David Cameron confirms government will make further cuts to departments to fund £5bn boost to capital spending, with £1bn to be targeted at schools
The Government is planning further cuts to Whitehall departments in order to fund capital spending, including transport and schools.
Number 10 has confirmed that George Osborne will announce in his Autumn Statement tomorrow that government departments, excluding health, education, and international development, will be asked to make save an additional 1% next year, and 2% in 2014-15.
The Treasury estimates this could raise around £5bn for capital spending, including spending £1bn on 100 new free schools and academies, with the government aiming to spend more money on “shovel ready” building projects in an effort to kick start economic growth.
Number 10 said: “The switch from current spending to capital spending at this Autumn Statement is a continuation of the government’s strategy and follows a similar switch of £5bn at the last Autumn statement and an additonal £2bn a year of capital spending announced in the spending review.
Number 10 said the £5bn of capital investment funding would be allocated over the next two years.
Speaking to Sky news today, David Cameron said the government would clamp down on “unnecessary spending” to channel cash into infrastructure projects.
He said: “Government departments aren’t actually spending up their budgets so I think we can say to them ‘you know, you’ve got to cut back some spending, including some unnecessary spending’ and let’s put that back into things that will make a difference in our country and in our economy – more roads, more school buildings, more infrastructure to make our economy work better to make our country work better, that’s what this is about
“If you look at departmental budgets, they’re not actually spending up to the totals they’ve been allotted, so we can take some of that money and cut out any wasteful spending as well, always looking for further efficiency and spend that money on the schools, the roads, the hospitals, the Further Education Colleges, things that will help our society but also things that will make our economy more productive.”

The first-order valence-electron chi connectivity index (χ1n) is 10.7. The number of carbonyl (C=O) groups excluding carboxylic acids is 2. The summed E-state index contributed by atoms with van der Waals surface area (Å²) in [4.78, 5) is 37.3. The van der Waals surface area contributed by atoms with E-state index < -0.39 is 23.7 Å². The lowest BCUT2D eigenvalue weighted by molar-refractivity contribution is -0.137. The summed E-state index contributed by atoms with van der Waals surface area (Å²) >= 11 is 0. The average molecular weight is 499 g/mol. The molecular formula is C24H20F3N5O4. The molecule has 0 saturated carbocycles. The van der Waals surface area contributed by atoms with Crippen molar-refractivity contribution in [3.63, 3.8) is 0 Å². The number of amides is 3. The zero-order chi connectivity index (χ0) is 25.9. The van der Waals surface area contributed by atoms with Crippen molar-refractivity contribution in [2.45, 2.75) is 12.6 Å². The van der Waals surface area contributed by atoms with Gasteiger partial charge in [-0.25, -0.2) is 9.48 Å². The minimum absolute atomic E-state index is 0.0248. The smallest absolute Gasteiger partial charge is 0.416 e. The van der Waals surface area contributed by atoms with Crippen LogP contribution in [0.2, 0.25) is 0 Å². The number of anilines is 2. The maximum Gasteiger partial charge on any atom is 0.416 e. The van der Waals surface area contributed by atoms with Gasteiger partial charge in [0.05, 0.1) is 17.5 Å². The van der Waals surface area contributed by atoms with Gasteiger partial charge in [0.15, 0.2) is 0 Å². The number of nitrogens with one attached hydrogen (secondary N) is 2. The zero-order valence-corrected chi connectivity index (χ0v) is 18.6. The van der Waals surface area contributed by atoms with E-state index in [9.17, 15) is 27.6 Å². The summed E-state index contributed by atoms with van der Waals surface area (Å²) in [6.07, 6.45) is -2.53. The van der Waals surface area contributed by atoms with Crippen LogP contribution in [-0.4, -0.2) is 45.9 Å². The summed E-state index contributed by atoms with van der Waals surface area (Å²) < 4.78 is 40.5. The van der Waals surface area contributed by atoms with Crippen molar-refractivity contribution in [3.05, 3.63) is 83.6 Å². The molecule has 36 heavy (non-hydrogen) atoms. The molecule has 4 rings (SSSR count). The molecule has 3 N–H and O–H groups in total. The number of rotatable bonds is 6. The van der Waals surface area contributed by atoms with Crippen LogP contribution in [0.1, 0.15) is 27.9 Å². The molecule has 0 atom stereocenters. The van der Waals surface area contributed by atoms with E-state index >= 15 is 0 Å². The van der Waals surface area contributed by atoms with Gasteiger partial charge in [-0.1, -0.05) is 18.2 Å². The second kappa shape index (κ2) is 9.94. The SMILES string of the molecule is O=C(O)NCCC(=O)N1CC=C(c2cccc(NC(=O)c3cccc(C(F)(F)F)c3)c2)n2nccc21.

Labour’s shadow chief secretary to the Treasury Rachel Reeves said the boost to capital spending showed the government had finally realised its cuts to infrastructure investment were a mistake.
She said: “The Chancellor seems to have finally admitted that abolishing the Building Schools for the Future programme and his other deep cuts to infrastructure investment were a catastrophic mistake which cost jobs and weakened our economy.
“But this extra funding for new free schools will be smaller than the huge cuts he made two years ago to school and college buildings. And George Osborne must explain which frontline services, like the police and social care, he will cut further to pay for this latest u-turn.
“In last year’s Autumn Statement, ministers boasted that their infrastructure plan would boost the economy, but none of the road schemes they announced have even started construction. The Government needs to ensure that this funding urgently gets through on the ground.”
The move comes as the first details of the government’s revamped PFI programme emerged today.
As Building first revealed this morning, a hospital project in Birmingham is expected to be one of the first schemes set to benefit from the ‘son of PFI’, rebranded asPF2, along with defence projects and the government’s priority schools programme.
For more details on the new PF2 programme, see here.